Fraud and Security
Keep Your PC Up to Date
Microsoft recently announced a fix for a security flaw in its Internet Explorer browser. The vulnerability, labeled by Microsoft as CVE-2014-1776, allowed malicious hackers to get around security protections in the Windows operating system.
Microsoft took the unusual step of releasing the patch as a critical update instead of waiting until the second Tuesday of the month, when it usually releases security patches. It also provided a fix for Windows XP, an outdated operating system that Microsoft had said it wouldn’t support anymore.
What should I do?
If you use automatic updates, you don’t have to do anything. Your PC will automatically apply the update. If you don’t have automatic updates, you will need to apply the fix manually. This video shows you how: http://www.usatoday.com/media/cinematic/video/8586029/
Because the hack used a corrupted Adobe Flash file to attack the victim’s computer, you can further protect yourself by updating to the latest version, 126.96.36.199, here: http://get.adobe.com/flashplayer.
You may want to download an additional browser, such as Google Chrome or Mozilla Firefox. That way you’ll have a backup in case a flaw is exposed in your main browser.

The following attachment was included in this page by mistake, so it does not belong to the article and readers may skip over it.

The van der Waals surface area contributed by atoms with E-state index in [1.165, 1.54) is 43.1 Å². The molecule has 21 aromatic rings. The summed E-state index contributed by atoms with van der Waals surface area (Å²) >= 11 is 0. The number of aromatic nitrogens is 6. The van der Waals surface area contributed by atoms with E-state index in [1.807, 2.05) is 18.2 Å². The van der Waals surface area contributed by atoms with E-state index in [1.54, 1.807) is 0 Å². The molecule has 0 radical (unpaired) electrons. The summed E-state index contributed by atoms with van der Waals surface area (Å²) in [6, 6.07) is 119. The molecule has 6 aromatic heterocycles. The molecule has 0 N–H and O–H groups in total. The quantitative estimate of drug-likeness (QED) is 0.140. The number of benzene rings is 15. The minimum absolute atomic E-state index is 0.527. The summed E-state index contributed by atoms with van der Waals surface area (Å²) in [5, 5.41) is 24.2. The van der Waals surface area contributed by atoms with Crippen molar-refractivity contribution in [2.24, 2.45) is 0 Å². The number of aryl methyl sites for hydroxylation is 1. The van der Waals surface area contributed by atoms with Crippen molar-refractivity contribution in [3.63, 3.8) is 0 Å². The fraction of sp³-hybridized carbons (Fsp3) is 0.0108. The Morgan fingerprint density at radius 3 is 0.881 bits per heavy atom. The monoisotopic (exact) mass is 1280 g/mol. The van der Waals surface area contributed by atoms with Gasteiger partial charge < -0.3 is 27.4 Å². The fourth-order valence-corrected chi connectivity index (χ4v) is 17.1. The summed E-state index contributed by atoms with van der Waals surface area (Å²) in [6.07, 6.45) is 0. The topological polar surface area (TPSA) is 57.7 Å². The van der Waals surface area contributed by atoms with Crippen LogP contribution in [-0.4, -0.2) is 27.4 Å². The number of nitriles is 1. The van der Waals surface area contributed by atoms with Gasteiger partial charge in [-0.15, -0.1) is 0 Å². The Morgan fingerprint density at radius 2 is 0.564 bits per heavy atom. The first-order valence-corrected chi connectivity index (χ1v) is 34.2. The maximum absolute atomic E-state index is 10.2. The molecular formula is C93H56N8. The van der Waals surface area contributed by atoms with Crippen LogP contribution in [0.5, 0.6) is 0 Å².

For Windows XP users
If your computer still runs Windows XP, upgrade to a newer operating system as soon as possible. Microsoft stopped supporting XP in April (with the exception of fixing this security flaw). As time goes on, the older operating system will become more susceptible to viruses and hackers because Microsoft won’t provide security updates. You can read more about upgrading from Windows XP here: https://www.pnfp.com/learning-center/fraud-and-security/safe-practices-for-businesses/importance-of-software-updates
On an ongoing basis
Software companies provide security updates on a regular basis. As soon as they fix one problem, it seems like hackers find a way to exploit another vulnerability. In addition to installing security patches as they are released, here are four tips to help prevent hackers from accessing your computer:
- Make sure your network security systems are in place. Businesses need a way to centralize security for all computers that have access to your network.
- Run current anti-virus and anti-spyware software often. Hackers are able to gain access to your information by a wide variety of viruses. Keeping your anti-virus software updated can help avoid hacking attempts.
- Install and update your firewall. Firewalls block unwanted connections to your computer from external sources.
- Protect against “keystroke logging.” Some malware is able to log keystrokes, including your usernames and passwords. Trusteer Rapport can block these types of software on your PC.
Tips on Reporting Fraud
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